Nige On: Minecraft and Emergent Storytelling
June 29, 2010 § Leave a comment
Returning after a long absence, I saw how my comrade Jon soared through the gigantic mainstream clouds of modern gaming, admiring endless vistas of normal-mapped wall textures and high dynamic range lighting. Crawling soot-blackened from my cave entrance, I brushed the cobwebs from my face and tried to re-attach my dusty journalist hat.
It fits a little strangely, so let’s see if it still works.
While waiting for Dan Tabar to reappear on the radar, I’ve had time to check out some other self-made developers. Ever since I came across Minecraft, I’ve been lurking far below, deep in the forests and caverns of my very own procedurally-generated paradise of adventure. It’s an independently-made gem of a browser game, being developed by a Swedish gent who goes by the name of Notch (Markus Persson by day), whose dedication I have yet to see matched by any other indie developer – nay, any game developer, full stop. Inspired by the good ideas behind the less-ambitious Infiniminer, he set out to make a version that could be played in your browser. That didn’t take him long, so he apparently just kept on going. At the time of writing he is working constantly on new features and ideas, taking just the right amount of input from the community. It has grown into something far more impressive than Infiniminer ever was, and is definitely worth the ten Euros it’ll set you back if you pre-order.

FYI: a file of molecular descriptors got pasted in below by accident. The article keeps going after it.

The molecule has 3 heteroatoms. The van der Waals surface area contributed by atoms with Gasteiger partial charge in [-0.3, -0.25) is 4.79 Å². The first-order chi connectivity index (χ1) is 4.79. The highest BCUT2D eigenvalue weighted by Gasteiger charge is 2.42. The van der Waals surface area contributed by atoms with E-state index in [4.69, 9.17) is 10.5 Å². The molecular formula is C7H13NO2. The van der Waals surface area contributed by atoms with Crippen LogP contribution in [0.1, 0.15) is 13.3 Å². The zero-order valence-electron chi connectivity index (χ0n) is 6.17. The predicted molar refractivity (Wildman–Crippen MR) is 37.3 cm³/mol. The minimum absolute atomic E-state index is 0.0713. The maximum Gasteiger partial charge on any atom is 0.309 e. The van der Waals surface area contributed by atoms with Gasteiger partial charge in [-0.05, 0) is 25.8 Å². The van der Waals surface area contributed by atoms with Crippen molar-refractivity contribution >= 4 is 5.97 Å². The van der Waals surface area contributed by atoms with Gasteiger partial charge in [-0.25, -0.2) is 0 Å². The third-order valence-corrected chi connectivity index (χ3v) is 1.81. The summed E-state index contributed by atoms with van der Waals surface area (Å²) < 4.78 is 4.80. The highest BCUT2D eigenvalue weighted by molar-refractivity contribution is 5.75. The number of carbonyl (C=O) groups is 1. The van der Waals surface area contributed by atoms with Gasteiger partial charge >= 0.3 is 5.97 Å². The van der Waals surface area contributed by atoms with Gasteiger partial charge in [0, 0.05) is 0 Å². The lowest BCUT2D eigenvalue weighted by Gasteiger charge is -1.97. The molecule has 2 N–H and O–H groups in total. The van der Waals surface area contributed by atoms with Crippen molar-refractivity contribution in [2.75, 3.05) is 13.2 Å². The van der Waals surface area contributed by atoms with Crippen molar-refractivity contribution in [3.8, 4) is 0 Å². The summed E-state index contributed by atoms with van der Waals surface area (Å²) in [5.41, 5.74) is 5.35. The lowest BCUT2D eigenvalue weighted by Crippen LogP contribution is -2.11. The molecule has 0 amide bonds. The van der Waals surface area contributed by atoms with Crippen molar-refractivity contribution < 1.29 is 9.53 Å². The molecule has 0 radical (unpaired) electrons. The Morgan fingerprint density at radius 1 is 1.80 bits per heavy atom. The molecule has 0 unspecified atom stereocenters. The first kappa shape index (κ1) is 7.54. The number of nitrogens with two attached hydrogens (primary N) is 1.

The best way to explain Minecraft is through the form of a travelogue. Therefore, I present: The Crafty Mine Adventures of Nige!
Oh yeah, everything in Minecraft looks like this. I was surprised how quickly I got used to it, but not nearly as surprised when I found myself wanting to use words like “beautiful” in describing the landscapes created with it. Like a towering 1:1000 GTVA Colossus made entirely from Lego blocks, the whole is far more impressive than the sum of its parts.
Anyway, that tower off in the distance looks like a good spot to build my death fortress. Onwards, to adventure!
But first, I’m going to need some tools. Watch, as I punch this tree down to harvest the delicious heartwood core! This is the first task of any canny Minecraft player. Collect wood, craft tools from it. Use wooden tools to gather rock and other materials, use rock to make better tools that can gather iron and so on. It’s kind of like a testosterone-fuelled Harvest Moon in this regard, only you don’t shear sheep to make clothes, you PUNCH THEIR GODDAMN WOOL OFF.